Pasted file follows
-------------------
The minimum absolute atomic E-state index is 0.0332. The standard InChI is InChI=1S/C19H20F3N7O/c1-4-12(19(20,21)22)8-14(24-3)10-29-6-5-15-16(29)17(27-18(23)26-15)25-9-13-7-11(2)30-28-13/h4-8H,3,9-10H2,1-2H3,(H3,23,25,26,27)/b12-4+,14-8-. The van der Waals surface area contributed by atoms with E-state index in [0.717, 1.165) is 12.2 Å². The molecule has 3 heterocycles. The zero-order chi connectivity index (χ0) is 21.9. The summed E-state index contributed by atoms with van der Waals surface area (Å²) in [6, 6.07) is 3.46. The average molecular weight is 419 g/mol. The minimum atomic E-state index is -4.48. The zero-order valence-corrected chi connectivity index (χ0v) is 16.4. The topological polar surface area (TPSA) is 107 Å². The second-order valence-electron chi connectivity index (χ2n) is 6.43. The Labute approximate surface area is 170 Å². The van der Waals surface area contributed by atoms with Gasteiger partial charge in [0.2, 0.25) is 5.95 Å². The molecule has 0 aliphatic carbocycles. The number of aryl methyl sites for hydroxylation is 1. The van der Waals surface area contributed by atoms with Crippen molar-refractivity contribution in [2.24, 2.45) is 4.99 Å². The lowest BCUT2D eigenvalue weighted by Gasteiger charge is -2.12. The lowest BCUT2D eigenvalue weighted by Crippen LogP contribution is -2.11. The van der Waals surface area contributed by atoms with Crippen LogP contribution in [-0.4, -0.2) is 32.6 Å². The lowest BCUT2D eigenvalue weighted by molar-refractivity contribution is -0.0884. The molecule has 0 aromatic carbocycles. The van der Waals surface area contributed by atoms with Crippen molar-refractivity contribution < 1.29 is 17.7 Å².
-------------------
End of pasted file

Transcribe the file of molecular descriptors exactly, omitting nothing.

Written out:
The minimum absolute atomic E-state index is 0.0332. The standard InChI is InChI=1S/C19H20F3N7O/c1-4-12(19(20,21)22)8-14(24-3)10-29-6-5-15-16(29)17(27-18(23)26-15)25-9-13-7-11(2)30-28-13/h4-8H,3,9-10H2,1-2H3,(H3,23,25,26,27)/b12-4+,14-8-. The van der Waals surface area contributed by atoms with E-state index in [0.717, 1.165) is 12.2 Å². The molecule has 3 heterocycles. The zero-order chi connectivity index (χ0) is 21.9. The summed E-state index contributed by atoms with van der Waals surface area (Å²) in [6, 6.07) is 3.46. The average molecular weight is 419 g/mol. The minimum atomic E-state index is -4.48. The zero-order valence-corrected chi connectivity index (χ0v) is 16.4. The topological polar surface area (TPSA) is 107 Å². The second-order valence-electron chi connectivity index (χ2n) is 6.43. The Labute approximate surface area is 170 Å². The van der Waals surface area contributed by atoms with Gasteiger partial charge in [0.2, 0.25) is 5.95 Å². The molecule has 0 aliphatic carbocycles. The number of aryl methyl sites for hydroxylation is 1. The van der Waals surface area contributed by atoms with Crippen molar-refractivity contribution in [2.24, 2.45) is 4.99 Å². The lowest BCUT2D eigenvalue weighted by Gasteiger charge is -2.12. The lowest BCUT2D eigenvalue weighted by Crippen LogP contribution is -2.11. The van der Waals surface area contributed by atoms with Crippen LogP contribution in [-0.4, -0.2) is 32.6 Å². The lowest BCUT2D eigenvalue weighted by molar-refractivity contribution is -0.0884. The molecule has 0 aromatic carbocycles. The van der Waals surface area contributed by atoms with Crippen molar-refractivity contribution < 1.29 is 17.7 Å².